Schizophrenia treatments could be tested and personalised using patients’ blood
17 May 2019
Scientists at the University of Cambridge have developed a way to screen treatments for schizophrenia on single cells from a patient’s blood sample, which could speed up drug discovery and help to personalize treatments for people with the condition.
Around 21 million people worldwide suffer from schizophrenia, and this is likely to get worse with ageing populations. Unfortunately, companies have lost interest in developing new drugs for this condition and other mental disorders.
“Mental disorders are the leading cause of disability worldwide, however neuropsychiatric drug discovery programmes by large pharma companies have shrunk by 70% in the past 10 years, and continue to decrease,” Santiago Lago, one of the researchers involved in the study, told me.
One reason why companies are discouraged from developing treatments for disorders such as schizophrenia is that it’s not possible to screen potential treatments on brain samples from patients in the same way you can with tumours from a cancer patient.
A team of researchers from Cambridge has developed a new way to screen potential drugs in patients with schizophrenia. Instead of taking samples of brain tissue, the scientists instead used the patient’s blood cells as a proxy. Although blood cells are very different from nerve cells, blood cells have similar enough internal functions to model the drug’s effects.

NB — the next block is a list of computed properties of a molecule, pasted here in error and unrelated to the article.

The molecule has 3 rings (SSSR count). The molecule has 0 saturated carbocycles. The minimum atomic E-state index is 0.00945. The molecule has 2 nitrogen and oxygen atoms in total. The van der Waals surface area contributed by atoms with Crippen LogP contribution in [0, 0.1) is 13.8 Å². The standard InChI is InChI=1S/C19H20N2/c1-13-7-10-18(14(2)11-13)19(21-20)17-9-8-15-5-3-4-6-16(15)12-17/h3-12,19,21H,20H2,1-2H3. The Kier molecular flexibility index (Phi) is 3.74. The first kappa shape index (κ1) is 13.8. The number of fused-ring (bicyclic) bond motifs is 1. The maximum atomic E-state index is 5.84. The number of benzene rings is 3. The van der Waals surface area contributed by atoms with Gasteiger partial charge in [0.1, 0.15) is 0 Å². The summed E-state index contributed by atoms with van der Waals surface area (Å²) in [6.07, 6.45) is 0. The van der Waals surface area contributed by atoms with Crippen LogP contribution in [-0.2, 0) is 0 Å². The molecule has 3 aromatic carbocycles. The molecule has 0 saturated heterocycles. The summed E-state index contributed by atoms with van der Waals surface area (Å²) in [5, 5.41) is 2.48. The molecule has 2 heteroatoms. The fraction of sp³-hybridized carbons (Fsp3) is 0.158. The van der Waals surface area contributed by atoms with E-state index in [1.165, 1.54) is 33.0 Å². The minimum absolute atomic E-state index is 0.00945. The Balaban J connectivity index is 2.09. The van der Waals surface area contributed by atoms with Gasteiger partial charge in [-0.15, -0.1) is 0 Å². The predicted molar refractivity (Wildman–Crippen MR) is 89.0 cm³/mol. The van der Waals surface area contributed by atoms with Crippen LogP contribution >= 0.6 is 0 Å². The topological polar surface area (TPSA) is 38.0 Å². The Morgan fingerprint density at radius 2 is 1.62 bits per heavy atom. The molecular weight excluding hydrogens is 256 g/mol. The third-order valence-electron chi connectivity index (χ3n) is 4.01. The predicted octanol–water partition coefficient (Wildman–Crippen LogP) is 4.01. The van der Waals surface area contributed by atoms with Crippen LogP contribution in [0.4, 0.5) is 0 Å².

“This technology has been derived from cancer research and its application to mental disorders is unprecedented,” Lago said.
In a study published in Science Advances, the researchers took blood cells taken from patients with schizophrenia and tested each cell with drug candidates, including drugs already approved for other conditions. They found that approved drugs that could work in schizophrenia include drugs marketed for hypertension and inflammation.
The researchers also found that the effects of schizophrenia drugs on the cells could predict the effect of the drug in patients in the clinic. This means that the technology could be used to personalize schizophrenia drugs to patients, who often show a lot of variability in their responses to particular drugs.
The researchers told me that they welcome commercial partners interested in this tech. One of the few companies working on a treatment for schizophrenia is the US-based Karuna Therapeutics. Its treatment targets different cell surface proteins to existing drugs, and is currently in phase II trials.
Published by Labiotech on May 8, 2019
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